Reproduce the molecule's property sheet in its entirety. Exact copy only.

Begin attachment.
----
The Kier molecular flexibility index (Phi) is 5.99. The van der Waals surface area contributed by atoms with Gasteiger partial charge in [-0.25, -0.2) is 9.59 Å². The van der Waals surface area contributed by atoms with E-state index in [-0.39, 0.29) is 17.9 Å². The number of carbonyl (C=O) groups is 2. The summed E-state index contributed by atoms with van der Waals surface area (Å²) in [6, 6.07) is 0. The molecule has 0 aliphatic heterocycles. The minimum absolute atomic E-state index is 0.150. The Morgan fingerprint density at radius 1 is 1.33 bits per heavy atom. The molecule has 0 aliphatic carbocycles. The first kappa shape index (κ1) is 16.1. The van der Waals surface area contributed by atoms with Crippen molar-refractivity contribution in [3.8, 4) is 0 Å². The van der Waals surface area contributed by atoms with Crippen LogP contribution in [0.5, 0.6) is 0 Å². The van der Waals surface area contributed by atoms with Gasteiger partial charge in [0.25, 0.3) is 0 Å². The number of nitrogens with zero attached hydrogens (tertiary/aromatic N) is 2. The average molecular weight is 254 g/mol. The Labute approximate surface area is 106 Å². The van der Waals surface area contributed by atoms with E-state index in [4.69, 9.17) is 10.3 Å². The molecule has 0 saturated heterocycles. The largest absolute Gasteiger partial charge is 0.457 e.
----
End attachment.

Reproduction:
The Kier molecular flexibility index (Phi) is 5.99. The van der Waals surface area contributed by atoms with Gasteiger partial charge in [-0.25, -0.2) is 9.59 Å². The van der Waals surface area contributed by atoms with E-state index in [-0.39, 0.29) is 17.9 Å². The number of carbonyl (C=O) groups is 2. The summed E-state index contributed by atoms with van der Waals surface area (Å²) in [6, 6.07) is 0. The molecule has 0 aliphatic heterocycles. The minimum absolute atomic E-state index is 0.150. The Morgan fingerprint density at radius 1 is 1.33 bits per heavy atom. The molecule has 0 aliphatic carbocycles. The first kappa shape index (κ1) is 16.1. The van der Waals surface area contributed by atoms with Crippen molar-refractivity contribution in [3.8, 4) is 0 Å². The van der Waals surface area contributed by atoms with Crippen LogP contribution in [0.5, 0.6) is 0 Å². The van der Waals surface area contributed by atoms with Gasteiger partial charge in [0.25, 0.3) is 0 Å². The number of nitrogens with zero attached hydrogens (tertiary/aromatic N) is 2. The average molecular weight is 254 g/mol. The Labute approximate surface area is 106 Å². The van der Waals surface area contributed by atoms with E-state index in [4.69, 9.17) is 10.3 Å². The molecule has 0 saturated heterocycles. The largest absolute Gasteiger partial charge is 0.457 e.